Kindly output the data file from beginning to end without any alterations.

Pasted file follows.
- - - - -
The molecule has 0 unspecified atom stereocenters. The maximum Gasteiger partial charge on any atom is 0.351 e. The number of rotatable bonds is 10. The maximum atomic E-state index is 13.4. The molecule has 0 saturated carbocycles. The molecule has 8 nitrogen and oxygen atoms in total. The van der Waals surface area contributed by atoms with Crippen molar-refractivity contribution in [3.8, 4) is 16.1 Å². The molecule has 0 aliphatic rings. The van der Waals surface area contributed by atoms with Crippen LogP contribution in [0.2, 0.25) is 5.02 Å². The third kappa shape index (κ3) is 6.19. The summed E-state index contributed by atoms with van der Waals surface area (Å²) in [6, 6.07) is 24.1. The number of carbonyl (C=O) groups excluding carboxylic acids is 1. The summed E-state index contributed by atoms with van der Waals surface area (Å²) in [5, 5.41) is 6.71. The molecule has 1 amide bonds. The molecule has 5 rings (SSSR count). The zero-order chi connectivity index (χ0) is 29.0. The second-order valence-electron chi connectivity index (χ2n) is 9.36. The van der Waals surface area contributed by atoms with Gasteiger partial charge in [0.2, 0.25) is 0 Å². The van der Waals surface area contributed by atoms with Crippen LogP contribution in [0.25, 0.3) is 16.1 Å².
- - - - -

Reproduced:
The molecule has 0 unspecified atom stereocenters. The maximum Gasteiger partial charge on any atom is 0.351 e. The number of rotatable bonds is 10. The maximum atomic E-state index is 13.4. The molecule has 0 saturated carbocycles. The molecule has 8 nitrogen and oxygen atoms in total. The van der Waals surface area contributed by atoms with Crippen molar-refractivity contribution in [3.8, 4) is 16.1 Å². The molecule has 0 aliphatic rings. The van der Waals surface area contributed by atoms with Crippen LogP contribution in [0.2, 0.25) is 5.02 Å². The third kappa shape index (κ3) is 6.19. The summed E-state index contributed by atoms with van der Waals surface area (Å²) in [6, 6.07) is 24.1. The number of carbonyl (C=O) groups excluding carboxylic acids is 1. The summed E-state index contributed by atoms with van der Waals surface area (Å²) in [5, 5.41) is 6.71. The molecule has 1 amide bonds. The molecule has 5 rings (SSSR count). The zero-order chi connectivity index (χ0) is 29.0. The second-order valence-electron chi connectivity index (χ2n) is 9.36. The van der Waals surface area contributed by atoms with Gasteiger partial charge in [0.2, 0.25) is 0 Å². The van der Waals surface area contributed by atoms with Crippen LogP contribution in [0.25, 0.3) is 16.1 Å².